In a different context I am entirely on the side of real life. The meaningful relationships I want to build with individuals lives there. I live there. But that is only one part of what I do with my time. Another part, that of a publisher, propagandist, and curious monkey, lives on the internet. To the extent to which I continue to want to entertain and be entertained I think the feudal internet has to be fought but this seems like such a desperate and lonely fight. Returning to Schneier’s essay here is a nice way to think about the problem.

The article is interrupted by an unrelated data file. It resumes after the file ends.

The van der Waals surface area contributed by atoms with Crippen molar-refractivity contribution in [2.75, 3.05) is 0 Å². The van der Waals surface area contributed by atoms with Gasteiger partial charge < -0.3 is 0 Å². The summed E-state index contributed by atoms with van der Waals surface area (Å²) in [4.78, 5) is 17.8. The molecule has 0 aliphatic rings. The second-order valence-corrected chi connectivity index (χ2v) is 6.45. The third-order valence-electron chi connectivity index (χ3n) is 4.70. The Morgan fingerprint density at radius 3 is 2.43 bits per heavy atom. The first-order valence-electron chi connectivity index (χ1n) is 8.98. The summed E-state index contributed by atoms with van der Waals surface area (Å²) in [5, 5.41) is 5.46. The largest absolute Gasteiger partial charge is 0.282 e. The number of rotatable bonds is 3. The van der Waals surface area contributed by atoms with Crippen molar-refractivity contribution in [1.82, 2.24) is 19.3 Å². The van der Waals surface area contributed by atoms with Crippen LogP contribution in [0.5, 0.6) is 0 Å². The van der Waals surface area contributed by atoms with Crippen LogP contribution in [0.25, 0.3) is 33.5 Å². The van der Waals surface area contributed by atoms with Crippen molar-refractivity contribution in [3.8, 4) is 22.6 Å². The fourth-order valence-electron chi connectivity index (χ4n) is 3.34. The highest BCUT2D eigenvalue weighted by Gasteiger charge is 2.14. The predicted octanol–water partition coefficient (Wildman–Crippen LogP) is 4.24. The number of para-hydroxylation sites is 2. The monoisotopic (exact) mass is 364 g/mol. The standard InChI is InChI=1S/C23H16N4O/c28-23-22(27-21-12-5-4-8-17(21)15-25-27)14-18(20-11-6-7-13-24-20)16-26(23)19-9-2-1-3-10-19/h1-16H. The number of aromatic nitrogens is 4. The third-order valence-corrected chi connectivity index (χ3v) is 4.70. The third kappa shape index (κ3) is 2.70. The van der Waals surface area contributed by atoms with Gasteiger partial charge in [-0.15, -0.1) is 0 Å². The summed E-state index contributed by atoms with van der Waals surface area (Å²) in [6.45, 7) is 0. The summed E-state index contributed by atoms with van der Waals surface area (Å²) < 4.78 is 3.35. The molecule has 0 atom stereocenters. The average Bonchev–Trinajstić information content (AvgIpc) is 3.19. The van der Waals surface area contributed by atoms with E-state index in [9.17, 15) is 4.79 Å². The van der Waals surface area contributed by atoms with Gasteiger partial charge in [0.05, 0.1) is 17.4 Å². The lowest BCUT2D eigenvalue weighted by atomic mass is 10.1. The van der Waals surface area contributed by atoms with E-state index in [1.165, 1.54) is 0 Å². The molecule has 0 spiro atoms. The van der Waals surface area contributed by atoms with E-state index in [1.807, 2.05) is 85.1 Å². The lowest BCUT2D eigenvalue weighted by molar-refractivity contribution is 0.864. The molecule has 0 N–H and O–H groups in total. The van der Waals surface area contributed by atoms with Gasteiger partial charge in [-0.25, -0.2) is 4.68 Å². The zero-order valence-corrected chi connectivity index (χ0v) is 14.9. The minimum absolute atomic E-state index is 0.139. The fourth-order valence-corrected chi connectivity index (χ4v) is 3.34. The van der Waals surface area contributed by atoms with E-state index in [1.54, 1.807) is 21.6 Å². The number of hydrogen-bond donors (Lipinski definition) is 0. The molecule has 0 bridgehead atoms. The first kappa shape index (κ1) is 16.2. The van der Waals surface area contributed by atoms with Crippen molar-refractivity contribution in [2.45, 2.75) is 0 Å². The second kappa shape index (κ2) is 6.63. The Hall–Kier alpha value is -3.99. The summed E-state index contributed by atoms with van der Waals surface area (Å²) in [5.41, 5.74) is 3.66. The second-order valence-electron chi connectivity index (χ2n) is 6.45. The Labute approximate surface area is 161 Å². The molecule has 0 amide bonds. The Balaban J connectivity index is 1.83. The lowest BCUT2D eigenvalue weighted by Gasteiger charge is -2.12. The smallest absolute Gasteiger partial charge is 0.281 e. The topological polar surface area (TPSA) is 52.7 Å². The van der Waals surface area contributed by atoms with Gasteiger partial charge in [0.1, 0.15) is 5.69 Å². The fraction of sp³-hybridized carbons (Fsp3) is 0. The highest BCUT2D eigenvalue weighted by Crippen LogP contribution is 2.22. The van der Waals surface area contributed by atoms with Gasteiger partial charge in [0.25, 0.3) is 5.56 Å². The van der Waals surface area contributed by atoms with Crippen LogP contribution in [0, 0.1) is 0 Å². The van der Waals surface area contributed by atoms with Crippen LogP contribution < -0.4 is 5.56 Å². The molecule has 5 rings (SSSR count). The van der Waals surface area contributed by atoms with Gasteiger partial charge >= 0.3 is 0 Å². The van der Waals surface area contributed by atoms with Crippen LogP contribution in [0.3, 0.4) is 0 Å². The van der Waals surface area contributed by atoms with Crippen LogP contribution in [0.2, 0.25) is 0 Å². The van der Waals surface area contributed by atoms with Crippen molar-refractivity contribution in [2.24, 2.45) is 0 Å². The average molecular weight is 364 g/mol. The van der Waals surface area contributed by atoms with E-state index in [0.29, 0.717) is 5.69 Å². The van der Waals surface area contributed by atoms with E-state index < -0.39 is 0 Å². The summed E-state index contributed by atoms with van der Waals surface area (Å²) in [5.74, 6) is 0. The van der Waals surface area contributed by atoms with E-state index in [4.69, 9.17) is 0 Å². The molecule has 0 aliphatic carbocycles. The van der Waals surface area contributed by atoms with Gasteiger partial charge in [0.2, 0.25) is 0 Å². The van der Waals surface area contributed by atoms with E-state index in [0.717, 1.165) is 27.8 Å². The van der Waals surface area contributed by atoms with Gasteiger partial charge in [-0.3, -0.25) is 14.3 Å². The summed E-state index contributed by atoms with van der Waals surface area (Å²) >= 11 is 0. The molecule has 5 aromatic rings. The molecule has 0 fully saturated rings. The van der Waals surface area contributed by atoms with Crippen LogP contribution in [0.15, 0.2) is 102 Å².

The truth is that technology magnifies power in general, but the rates of adoption are different. The unorganized, the distributed, the marginal, the dissidents, the powerless, the criminal: they can make use of new technologies faster. And when those groups discovered the Internet, suddenly they had power. But when the already powerful big institutions finally figured out how to harness the Internet for their needs, they had more power to magnify. That’s the difference: the distributed were more nimble and were quicker to make use of their new power, while the institutional were slower but were able to use their power more effectively. So while the Syrian dissidents used Facebook to organize, the Syrian government used Facebook to identify dissidents.